That brush of light once again sculpts the form: idea-imagination-creation of a work of art that, launched into time, has been enriched by the looks of the citizens of the world who have admired it, always discovering something new and old, strong and sweet, and that light that was caressing therooftops of Siena. Caravaggio imprisoned and “carved” it into his St. John the Baptist.



Caravaggio (Michelangelo Merisi, Milano 1571 – Porto Ercole 1610)

San Giovanni Battista, 1602-1603,olio su tela, cm 129 x 95

Roma, Pinacoteca Capitolina.



Le immagini sono state fornite  dagli Organizzatori dell’evento, ad esclusivo utilizzo collegato alle esigenze di Ufficio Stampa dell’iniziativa medesima. La possibilità di utilizzare questa immagine è riservata unicamente al fine di corredare con la stessa servizi, articoli, segnalazioni inerenti la mostra cui si riferiscono. Qualunque diverso utilizzo è perseguibile ai sensi di Legge ad iniziativa di ogni avente diritto.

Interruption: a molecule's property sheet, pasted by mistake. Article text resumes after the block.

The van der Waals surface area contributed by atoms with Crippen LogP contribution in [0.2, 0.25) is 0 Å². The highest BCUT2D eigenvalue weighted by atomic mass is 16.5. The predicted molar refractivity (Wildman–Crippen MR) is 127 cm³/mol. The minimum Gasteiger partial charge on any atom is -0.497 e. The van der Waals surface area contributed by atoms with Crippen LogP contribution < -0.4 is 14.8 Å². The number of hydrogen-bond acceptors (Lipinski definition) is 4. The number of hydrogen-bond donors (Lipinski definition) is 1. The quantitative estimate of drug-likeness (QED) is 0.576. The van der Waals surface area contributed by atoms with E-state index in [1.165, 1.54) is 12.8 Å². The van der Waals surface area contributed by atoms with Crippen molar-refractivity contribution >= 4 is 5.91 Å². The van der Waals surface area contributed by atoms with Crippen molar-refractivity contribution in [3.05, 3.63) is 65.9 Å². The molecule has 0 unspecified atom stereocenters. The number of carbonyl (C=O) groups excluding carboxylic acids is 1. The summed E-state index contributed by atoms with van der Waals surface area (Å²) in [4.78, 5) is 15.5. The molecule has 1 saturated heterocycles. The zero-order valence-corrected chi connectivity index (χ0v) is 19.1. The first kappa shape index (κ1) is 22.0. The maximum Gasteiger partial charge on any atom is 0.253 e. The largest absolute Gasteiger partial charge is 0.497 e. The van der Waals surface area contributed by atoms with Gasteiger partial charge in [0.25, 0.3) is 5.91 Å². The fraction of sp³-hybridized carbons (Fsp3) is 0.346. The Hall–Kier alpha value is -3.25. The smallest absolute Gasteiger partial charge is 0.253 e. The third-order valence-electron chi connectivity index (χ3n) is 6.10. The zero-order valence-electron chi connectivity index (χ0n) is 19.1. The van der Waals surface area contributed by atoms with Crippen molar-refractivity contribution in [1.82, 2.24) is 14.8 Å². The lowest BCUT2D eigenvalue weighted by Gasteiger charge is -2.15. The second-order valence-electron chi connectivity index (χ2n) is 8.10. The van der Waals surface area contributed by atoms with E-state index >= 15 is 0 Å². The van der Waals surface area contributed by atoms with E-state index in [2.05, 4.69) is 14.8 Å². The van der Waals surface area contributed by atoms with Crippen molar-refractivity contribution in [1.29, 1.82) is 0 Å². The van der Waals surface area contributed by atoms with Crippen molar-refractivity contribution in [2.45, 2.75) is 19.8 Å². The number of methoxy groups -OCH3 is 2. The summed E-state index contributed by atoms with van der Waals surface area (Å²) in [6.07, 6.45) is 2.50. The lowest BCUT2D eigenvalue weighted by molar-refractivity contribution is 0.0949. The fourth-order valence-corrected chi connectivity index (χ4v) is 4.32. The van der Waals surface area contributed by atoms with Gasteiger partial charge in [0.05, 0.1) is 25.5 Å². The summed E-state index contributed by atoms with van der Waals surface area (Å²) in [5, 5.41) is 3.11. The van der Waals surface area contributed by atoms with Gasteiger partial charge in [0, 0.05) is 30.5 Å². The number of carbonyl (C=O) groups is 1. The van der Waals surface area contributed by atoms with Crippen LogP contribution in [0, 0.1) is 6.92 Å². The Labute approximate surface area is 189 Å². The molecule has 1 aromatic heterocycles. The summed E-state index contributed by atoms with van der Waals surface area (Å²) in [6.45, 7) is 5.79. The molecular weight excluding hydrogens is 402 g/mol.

William Shakespeare

Teachers in Singapore are being supported to change their approach to teaching Shakespeare by adopting techniques used by actors and directors as part of a pioneering new project from the UK’s Royal Shakespeare Company (RSC) and the University of Warwick that aims to transform classroom experiences of Shakespeare. According to research undertaken by the RSC and the British Council up to 64 million children across the world learn about Shakespeare’s plays, but for some it is not the life enriching experience it could be.